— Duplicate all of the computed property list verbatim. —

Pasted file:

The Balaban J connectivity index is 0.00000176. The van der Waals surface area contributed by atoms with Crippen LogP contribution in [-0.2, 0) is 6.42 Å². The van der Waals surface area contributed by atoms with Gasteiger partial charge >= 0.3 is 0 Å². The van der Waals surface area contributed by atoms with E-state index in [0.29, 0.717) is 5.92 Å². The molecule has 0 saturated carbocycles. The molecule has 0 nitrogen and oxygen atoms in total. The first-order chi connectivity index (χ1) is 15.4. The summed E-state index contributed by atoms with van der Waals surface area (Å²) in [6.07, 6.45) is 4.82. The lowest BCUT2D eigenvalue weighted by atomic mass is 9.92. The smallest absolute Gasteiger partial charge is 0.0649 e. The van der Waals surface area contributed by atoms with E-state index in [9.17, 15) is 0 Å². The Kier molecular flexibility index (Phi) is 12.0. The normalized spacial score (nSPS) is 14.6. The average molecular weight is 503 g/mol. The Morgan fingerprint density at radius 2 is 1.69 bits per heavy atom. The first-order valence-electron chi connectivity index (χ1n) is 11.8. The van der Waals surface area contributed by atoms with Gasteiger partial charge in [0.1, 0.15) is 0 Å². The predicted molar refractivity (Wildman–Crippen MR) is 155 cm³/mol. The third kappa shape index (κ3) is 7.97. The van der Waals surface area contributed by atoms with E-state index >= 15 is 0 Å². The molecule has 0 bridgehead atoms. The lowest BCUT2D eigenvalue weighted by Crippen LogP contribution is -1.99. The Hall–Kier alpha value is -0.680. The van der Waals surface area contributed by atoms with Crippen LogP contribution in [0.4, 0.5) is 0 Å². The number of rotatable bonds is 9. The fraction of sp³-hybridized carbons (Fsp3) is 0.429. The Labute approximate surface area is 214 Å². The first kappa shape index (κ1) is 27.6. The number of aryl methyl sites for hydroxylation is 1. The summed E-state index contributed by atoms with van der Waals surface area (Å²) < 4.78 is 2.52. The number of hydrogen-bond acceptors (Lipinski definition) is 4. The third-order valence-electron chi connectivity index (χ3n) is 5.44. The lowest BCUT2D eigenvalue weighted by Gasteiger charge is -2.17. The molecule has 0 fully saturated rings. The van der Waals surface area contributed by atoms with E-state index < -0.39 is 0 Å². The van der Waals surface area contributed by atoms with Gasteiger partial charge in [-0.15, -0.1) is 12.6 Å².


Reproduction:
The Balaban J connectivity index is 0.00000176. The van der Waals surface area contributed by atoms with Crippen LogP contribution in [-0.2, 0) is 6.42 Å². The van der Waals surface area contributed by atoms with Gasteiger partial charge >= 0.3 is 0 Å². The van der Waals surface area contributed by atoms with E-state index in [0.29, 0.717) is 5.92 Å². The molecule has 0 saturated carbocycles. The molecule has 0 nitrogen and oxygen atoms in total. The first-order chi connectivity index (χ1) is 15.4. The summed E-state index contributed by atoms with van der Waals surface area (Å²) in [6.07, 6.45) is 4.82. The lowest BCUT2D eigenvalue weighted by atomic mass is 9.92. The smallest absolute Gasteiger partial charge is 0.0649 e. The van der Waals surface area contributed by atoms with E-state index in [9.17, 15) is 0 Å². The Kier molecular flexibility index (Phi) is 12.0. The normalized spacial score (nSPS) is 14.6. The average molecular weight is 503 g/mol. The Morgan fingerprint density at radius 2 is 1.69 bits per heavy atom. The first-order valence-electron chi connectivity index (χ1n) is 11.8. The van der Waals surface area contributed by atoms with Gasteiger partial charge in [0.1, 0.15) is 0 Å². The predicted molar refractivity (Wildman–Crippen MR) is 155 cm³/mol. The third kappa shape index (κ3) is 7.97. The van der Waals surface area contributed by atoms with E-state index >= 15 is 0 Å². The molecule has 0 bridgehead atoms. The lowest BCUT2D eigenvalue weighted by Crippen LogP contribution is -1.99. The Hall–Kier alpha value is -0.680. The van der Waals surface area contributed by atoms with Crippen LogP contribution in [0.4, 0.5) is 0 Å². The number of rotatable bonds is 9. The fraction of sp³-hybridized carbons (Fsp3) is 0.429. The Labute approximate surface area is 214 Å². The first kappa shape index (κ1) is 27.6. The number of aryl methyl sites for hydroxylation is 1. The summed E-state index contributed by atoms with van der Waals surface area (Å²) < 4.78 is 2.52. The number of hydrogen-bond acceptors (Lipinski definition) is 4. The third-order valence-electron chi connectivity index (χ3n) is 5.44. The lowest BCUT2D eigenvalue weighted by Gasteiger charge is -2.17. The molecule has 0 fully saturated rings. The van der Waals surface area contributed by atoms with E-state index < -0.39 is 0 Å². The van der Waals surface area contributed by atoms with Gasteiger partial charge in [-0.15, -0.1) is 12.6 Å².